Let us take a survey of the early history of Freemasonry, and look back upon the period when this Lodge was instituted. Let us learn something of the real aims and purposes of Freemasonry. Thirteen years prior to the institution of this Lodge, the two Grand Lodges theretofore existing in this jurisdiction united, and in the Grand Constitutions which were adopted at that time, in the first section we find, Being desirous to promote the benevolent designs of this ancient fraternity, we do mutually agree in a complete union."

Now, Brothers, there is a plain, simple, and straightforward statement of the principal aim of Freemasonry — the benevolent designs of our institution. It is borne out in the serious declaration which every candidate makes in the preparation room, before he is permitted to take his Entered Apprentice degree. He solemnly declares that he is desirous of being serviceable to his fellow creatures. That is really the greatest aim of Freemasonry. Ritual, the working of degrees, and social affairs bring us together. They are important, but they are merely secondary to the primary purpose of Masonry, which, as I have said, is benevolence. If Freemasonry is to consist merely in a beautiful ritual faultlessly expressed, and in dramatic exhibitions in the Lodge-room, Masonry has no place in the world. But the Lodge-room is merely the school where we come to learn Masonry, and when the Lodge closes we go out into the world to practice Masonry among our fellow citizens, and to let the world know by our conduct and by our benevolent deeds what Masonry really means.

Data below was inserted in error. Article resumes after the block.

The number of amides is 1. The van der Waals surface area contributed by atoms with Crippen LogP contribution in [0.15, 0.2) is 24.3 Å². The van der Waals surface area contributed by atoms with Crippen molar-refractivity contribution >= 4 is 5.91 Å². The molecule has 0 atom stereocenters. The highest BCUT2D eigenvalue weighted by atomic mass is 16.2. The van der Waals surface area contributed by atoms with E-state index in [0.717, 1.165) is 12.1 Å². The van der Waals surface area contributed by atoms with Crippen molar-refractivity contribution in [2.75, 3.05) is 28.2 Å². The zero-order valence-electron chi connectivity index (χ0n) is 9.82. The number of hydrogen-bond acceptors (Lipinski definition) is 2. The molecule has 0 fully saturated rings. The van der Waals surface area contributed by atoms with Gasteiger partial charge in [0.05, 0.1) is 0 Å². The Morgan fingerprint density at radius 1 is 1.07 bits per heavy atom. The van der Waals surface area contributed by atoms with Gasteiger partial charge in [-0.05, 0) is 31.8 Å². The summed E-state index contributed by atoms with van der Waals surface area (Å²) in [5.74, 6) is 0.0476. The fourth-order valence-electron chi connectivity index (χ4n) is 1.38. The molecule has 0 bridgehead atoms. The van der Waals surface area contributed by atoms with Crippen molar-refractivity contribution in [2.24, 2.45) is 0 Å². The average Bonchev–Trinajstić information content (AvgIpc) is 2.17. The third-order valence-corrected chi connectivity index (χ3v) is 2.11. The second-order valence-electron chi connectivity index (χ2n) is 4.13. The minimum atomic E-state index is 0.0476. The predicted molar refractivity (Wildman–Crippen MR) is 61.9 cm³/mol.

Six years after this Lodge was instituted, a Committee of the Grand Lodge which was called on to pass upon the financial affairs of one of our Lodges, in its report to the Grand Lodge stated, "Your Committee are of the opinion that the principal advantage to be derived to society from the Masonic institution is the encouragement and extension of its benevolent and charitable principles, and when this ceases to be the governing object of its members, the institution is disrobed of its greatest ornament. It is a regulation of many Lodges to appropriate the initiatory fees to a charity fund. This appropriation is made on strict Masonic principles, for in the opinion of your Committee all moneys received for initiations, excepting the regular sums required for the Grand Lodge, belong exclusively to this fund, because every initiate thereby contributes to that stock from which lie is entitled to relief in the day of adversity, and every well regulated Lodge is in duty bound to establish such quarterages and make such assessments as are adequate to its ordinary support and festive inclinations. A fund thus raised and sacredly devoted becomes the exclusive property of the poor and needy, and is deposited with the several Lodges as their Trustees, who under the all-seeing eye of God are with a careful and discriminating hand to apply it to their several necessities. To divert it from this sacred and noble object by applying it for the purposes of festivity or the aggrandizement of the Lodge is removing the ancient Landmarks of the institution and destroying its usefulness."